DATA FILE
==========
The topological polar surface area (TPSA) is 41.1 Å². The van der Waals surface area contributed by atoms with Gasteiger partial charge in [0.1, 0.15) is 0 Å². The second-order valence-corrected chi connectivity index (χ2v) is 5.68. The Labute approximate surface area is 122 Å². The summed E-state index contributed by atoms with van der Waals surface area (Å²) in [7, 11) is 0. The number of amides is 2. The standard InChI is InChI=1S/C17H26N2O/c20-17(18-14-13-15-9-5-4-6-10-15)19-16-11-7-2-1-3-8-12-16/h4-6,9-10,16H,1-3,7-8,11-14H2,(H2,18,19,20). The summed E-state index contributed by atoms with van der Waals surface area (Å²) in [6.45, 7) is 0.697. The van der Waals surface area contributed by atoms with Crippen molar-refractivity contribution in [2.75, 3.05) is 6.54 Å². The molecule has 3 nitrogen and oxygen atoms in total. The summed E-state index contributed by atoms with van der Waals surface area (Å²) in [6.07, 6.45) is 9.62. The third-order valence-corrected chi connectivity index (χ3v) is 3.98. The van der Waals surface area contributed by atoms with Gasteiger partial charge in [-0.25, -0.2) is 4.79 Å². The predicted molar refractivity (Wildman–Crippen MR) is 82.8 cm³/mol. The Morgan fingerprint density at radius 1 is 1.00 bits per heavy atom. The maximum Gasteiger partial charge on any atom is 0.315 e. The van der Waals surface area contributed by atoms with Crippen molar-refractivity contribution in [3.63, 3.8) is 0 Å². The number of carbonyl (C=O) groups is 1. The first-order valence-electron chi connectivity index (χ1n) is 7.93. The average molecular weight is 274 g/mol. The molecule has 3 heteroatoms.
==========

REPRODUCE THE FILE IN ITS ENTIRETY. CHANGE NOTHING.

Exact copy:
The topological polar surface area (TPSA) is 41.1 Å². The van der Waals surface area contributed by atoms with Gasteiger partial charge in [0.1, 0.15) is 0 Å². The second-order valence-corrected chi connectivity index (χ2v) is 5.68. The Labute approximate surface area is 122 Å². The summed E-state index contributed by atoms with van der Waals surface area (Å²) in [7, 11) is 0. The number of amides is 2. The standard InChI is InChI=1S/C17H26N2O/c20-17(18-14-13-15-9-5-4-6-10-15)19-16-11-7-2-1-3-8-12-16/h4-6,9-10,16H,1-3,7-8,11-14H2,(H2,18,19,20). The summed E-state index contributed by atoms with van der Waals surface area (Å²) in [6.45, 7) is 0.697. The van der Waals surface area contributed by atoms with Crippen molar-refractivity contribution in [2.75, 3.05) is 6.54 Å². The molecule has 3 nitrogen and oxygen atoms in total. The summed E-state index contributed by atoms with van der Waals surface area (Å²) in [6.07, 6.45) is 9.62. The third-order valence-corrected chi connectivity index (χ3v) is 3.98. The van der Waals surface area contributed by atoms with Gasteiger partial charge in [-0.25, -0.2) is 4.79 Å². The predicted molar refractivity (Wildman–Crippen MR) is 82.8 cm³/mol. The Morgan fingerprint density at radius 1 is 1.00 bits per heavy atom. The maximum Gasteiger partial charge on any atom is 0.315 e. The van der Waals surface area contributed by atoms with Crippen molar-refractivity contribution in [3.63, 3.8) is 0 Å². The number of carbonyl (C=O) groups is 1. The first-order valence-electron chi connectivity index (χ1n) is 7.93. The average molecular weight is 274 g/mol. The molecule has 3 heteroatoms.